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Skepticism greets latest Traficant jobs plan

Published: Fri, October 22, 2010 @ 12:05 a.m.

By Peter H. Milliken

and Grace Wyler



A proposal to build a $350 million data center to accompany development of an Indian gambling casino in North Jackson was met with some skepticism from several familiar with the industry.

Data One Corp., based in Knoxville, Tenn., has agreed to build a high-tech data center in the Youngstown area if plans for an Indian casino resort come to fruition, former congressman James A. Traficant Jr. told Mahoning County commissioners Thursday.

The center would have 35 initial positions and hire more than 300 employees within five years, Traficant said in a statement.

Data centers, however, typically do not create many jobs, said Rich Miller, editor of Data Center Knowledge, a news website that follows the industry.

“The thing about data centers as economic-development projects is that they tend to have a lot of investment and not a lot of jobs,” Miller said. “Usually a data center will have only a small number of employees.”

A large data center such as the one Traficant proposes would have trouble succeeding in the Mahoning Valley, said David Wilkeson, chief operating officer of DRS, a local data center.

“You don’t build a $350 million data center for all comers,” Wilkeson said. “Multi-tenant data centers are not like that, and certainly not in our part of the country.”

DRS, which has two data centers in Youngstown and is building a third in Columbus, has spent about $25 million on each project, Wilkeson said. The company has about 12 data center employees total, he said.

Wilkeson also questioned the company’s need to have fresh water near the data center. The site “will need to have fresh, running water ... so equipment can be submerged to help in cooling,” according to Traficant’s statement.

“That is not normal,” Wilkeson said. “There is a type of cooling that is water-based, but you wouldn’t run the water through the system.”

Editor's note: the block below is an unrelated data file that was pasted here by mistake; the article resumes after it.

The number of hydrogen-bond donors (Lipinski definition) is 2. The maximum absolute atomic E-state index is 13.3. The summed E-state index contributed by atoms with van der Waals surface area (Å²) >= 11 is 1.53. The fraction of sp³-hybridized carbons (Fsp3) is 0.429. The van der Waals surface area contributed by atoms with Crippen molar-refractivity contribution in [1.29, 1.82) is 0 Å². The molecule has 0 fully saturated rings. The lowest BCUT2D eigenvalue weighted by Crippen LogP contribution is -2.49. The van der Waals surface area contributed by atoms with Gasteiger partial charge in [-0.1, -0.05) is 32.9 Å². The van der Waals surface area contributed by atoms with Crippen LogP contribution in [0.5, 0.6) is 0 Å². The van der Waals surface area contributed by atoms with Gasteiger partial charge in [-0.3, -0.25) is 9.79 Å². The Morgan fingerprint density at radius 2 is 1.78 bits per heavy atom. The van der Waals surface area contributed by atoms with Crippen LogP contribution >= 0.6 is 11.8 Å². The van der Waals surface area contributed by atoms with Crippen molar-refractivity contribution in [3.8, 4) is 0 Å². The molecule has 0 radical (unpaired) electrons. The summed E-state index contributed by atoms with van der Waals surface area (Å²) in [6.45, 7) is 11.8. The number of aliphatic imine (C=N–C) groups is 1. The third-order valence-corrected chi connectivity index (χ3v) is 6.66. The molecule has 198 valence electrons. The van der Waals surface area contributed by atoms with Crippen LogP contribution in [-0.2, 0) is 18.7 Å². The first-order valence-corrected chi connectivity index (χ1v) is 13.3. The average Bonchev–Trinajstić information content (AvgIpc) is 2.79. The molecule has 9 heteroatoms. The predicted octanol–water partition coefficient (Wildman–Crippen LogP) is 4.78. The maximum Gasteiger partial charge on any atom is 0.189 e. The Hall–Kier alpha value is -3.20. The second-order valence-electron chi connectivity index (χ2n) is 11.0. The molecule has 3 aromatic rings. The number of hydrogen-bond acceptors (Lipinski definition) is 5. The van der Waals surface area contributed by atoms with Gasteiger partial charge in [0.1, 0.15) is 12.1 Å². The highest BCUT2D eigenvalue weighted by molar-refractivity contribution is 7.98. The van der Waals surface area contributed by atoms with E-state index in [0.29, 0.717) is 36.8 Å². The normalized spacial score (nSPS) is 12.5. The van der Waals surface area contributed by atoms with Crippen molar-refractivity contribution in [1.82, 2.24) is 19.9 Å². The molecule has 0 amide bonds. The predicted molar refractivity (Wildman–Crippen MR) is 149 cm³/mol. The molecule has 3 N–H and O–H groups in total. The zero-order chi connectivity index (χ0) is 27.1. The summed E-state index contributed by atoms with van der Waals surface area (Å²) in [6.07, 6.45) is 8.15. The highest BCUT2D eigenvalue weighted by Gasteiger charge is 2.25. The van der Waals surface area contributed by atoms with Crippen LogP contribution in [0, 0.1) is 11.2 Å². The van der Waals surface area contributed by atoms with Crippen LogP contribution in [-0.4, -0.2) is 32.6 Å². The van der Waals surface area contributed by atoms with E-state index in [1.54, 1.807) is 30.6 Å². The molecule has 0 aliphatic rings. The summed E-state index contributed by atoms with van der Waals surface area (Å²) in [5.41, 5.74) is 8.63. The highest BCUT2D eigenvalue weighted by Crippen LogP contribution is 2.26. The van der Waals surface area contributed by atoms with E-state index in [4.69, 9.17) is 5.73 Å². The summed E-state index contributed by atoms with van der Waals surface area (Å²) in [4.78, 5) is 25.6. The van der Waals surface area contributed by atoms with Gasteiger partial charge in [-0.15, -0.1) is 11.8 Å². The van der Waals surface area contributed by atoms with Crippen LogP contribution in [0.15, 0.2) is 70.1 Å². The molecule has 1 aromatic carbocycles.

Data One owns two data centers in the Knoxville area, which have 1,750 square feet and 39,200 square feet, respectively, according to the company’s website. No information was available on any water-related cooling systems.

Owner Kenn Davin did not return calls for comment.

The Youngstown data center project “is contingent on the approval and development of the hotel/casino project,” Davin said in the statement. Davin, a member of the United Eastern Lenape tribe in Tennessee, said he agreed to locate the project in Youngstown “to help my sister tribe, the Munsee.”

The Munsee Delaware Indian Nation USA, based in Cambridge, Ohio, is one of the tribes involved in the North Jackson casino project. The Munsee and the United Eastern Lenape, neither of which is federally recognized, both come from the Algonquin territory in the northeastern United States.

One Mahoning County commissioner is inclined to support the proposed Indian casino, data center and indoor theme park in North Jackson.

The other two commissioners, however, said they don’t want to rush to endorse it before they have all the facts.

“It sounds like we should support this project,” said Commissioner David N. Ludt, whose motion of support for the proposed project failed for lack of a second just before the commissioners adjourned.

“This would be a movement in a high-tech direction for this Valley,” Traficant Jr. said of the proposed $350 million data storage center.

The proposed casino complex, which Traficant said could create more than 1,000 jobs, would be built at Bailey Road and Mahoning Avenue. Traficant said he hopes ground can be broken next spring.

“Whatever political clout we have must be manifested at this period of time,” said Traficant, who is running as an independent candidate for Congress in the 17th District in the Nov. 2 general election.

“We have two weeks left now to impact on this governor,” Traficant said, referring to Gov. Ted Strickland, who is seeking re-election.

Anthony T. Traficanti, chairman of the county commissioners, said he needs to know more about the proposed project and would like to meet the investors and leaders of the Itana and Munsee Delaware Indian nations that would operate the casino.

“We’re not in the business to stand in the way of jobs. We, as a board, need more details on the proposal,” Traficanti said. “It’s better to take your time and look at something for the long term to make it a better deal.”

Before the commissioners vote on the project, Commissioner John A. McNally IV told Traficant: “We should see these folks from the Indian tribes that you’re dealing with” and the proposed developer of the data-storage center, whom Traficant did not identify by name.

Traficant replied, “You can’t have the [U.S.] Department of the Interior’s support without the condition of having local support.” The Interior Department’s Bureau of Indian Affairs support is necessary for the casino project to proceed, Traficant added.

“I want your vote. I want you to stand up now. I’m not asking you to spend a dime here. Don’t give all these politicians an opportunity to wait till the election’s over and to screw up once again,” Traficant told the commissioners.

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